From lack of collection consistency to a range of materials used in a packaging product, it has become difficult to give clear messages in recycling labels
Since the first recycling symbol was developed back in 1970, the industry has worked to develop the labels to provide more clarity on how to recycle for the general public.
Yet, with the increasing complexity of materials used in packaging products growing, it has become more difficult to communicate this information to the consumer.
Research in 2018 carried out by consumer Which? found nearly half of respondents thought the presence of the Green Dot symbol on an item meant it was recyclable, when it simply means the manufacturer has bought into a scheme which supports recyclable packaging.
This coincides with the fact that most users merely glance, if they look at all, at a product’s recycling label before putting it in a bin. Many are just plain confused by the array of symbols on household packaging.
In its own research, the UK’s On-Pack Recycling Label (OPRL) found that this was the case.
Speaking at the Sustainable Packaging Collation’s (SPC) Engage conference in London earlier this month, OPRL’s director Jane Bevis said: “Our research shows that on-pack labelling is one important channel of communicating to consumers, but it’s just a quick nudge.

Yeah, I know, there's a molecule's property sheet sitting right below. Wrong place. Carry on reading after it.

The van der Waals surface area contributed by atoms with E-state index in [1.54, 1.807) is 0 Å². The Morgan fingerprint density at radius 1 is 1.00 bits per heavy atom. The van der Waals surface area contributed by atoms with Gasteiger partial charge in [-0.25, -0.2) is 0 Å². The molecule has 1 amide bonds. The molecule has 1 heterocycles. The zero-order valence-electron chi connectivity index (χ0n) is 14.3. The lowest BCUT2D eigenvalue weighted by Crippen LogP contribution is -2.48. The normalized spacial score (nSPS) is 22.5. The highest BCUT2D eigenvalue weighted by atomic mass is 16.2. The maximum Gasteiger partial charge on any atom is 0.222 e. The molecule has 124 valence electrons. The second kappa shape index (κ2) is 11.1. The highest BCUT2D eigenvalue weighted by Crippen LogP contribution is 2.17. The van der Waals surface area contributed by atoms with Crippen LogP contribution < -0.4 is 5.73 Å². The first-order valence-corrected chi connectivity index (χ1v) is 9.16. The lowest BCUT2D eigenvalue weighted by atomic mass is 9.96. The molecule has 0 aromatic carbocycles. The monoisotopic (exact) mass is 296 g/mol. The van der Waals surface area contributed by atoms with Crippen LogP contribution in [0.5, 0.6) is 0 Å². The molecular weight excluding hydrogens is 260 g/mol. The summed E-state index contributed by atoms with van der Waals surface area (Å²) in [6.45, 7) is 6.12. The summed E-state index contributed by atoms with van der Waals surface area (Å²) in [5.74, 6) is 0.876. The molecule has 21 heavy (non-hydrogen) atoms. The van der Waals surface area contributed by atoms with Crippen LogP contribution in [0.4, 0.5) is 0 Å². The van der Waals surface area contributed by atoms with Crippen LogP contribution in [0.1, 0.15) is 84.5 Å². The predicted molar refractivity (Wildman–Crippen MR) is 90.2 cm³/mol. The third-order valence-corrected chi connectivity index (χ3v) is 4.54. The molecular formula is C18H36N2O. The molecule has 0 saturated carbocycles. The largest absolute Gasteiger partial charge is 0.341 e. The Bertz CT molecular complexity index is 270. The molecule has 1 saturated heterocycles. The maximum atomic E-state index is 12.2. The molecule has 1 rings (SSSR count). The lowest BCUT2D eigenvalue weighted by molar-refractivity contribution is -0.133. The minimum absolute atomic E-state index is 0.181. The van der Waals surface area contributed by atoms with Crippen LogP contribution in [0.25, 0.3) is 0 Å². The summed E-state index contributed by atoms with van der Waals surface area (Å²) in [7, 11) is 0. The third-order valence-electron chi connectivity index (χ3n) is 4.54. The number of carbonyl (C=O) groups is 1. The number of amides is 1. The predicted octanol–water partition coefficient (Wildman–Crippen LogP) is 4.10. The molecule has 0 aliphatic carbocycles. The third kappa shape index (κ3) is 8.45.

“UK consumers sometimes check on-pack labels when they’re not sure and they just want to confirm to themselves they are doing the right thing.
“They do it at a glance as their hand goes towards the bin subliminally and it’s the symbol that they notice rather than actually reading all the details.”
From the introduction of technology to an improvement of infrastructure, we look at some ways the labelling industry is looking to improve recycling rates.
The improvement of the current recycling infrastructure
Arguments surrounding the need to change current localised recycling infrastructure currently found in countries such as the UK have been conducted for a few years now.
For consumers, the biggest issue that arises is the contrast in what certain waste handlers can and cannot pick-up varying on location, with this dependent on what local authority someone finds themselves in.
This can range from one area being able to take bottle glass in as part of its kerbside recycling scheme, and another area only able to collect the same product via a bottle bank.
Also speaking at SPC’s Engage conference, Ursula Denison, managing director of Packaging Recovery Organisation Europe — which manages the Green Dot symbol across the continent — said: “Consumers have a hard time with on-pack labelling especially because their reality for recycling is local.
“They are concerned about and know their local environment and their local situation.
“They don’t really look in our perception to packaging to give them guidance on where to put particular types of packaging.”
Denison believes the “magic key” to improve recycling rates can be achieved through the development of better infrastructure.
She said: “Even in Europe, we still have to do a lot of improvement to do within infrastructure and we have the advantage of having European-wide legislation which needs to be broken down to the national level.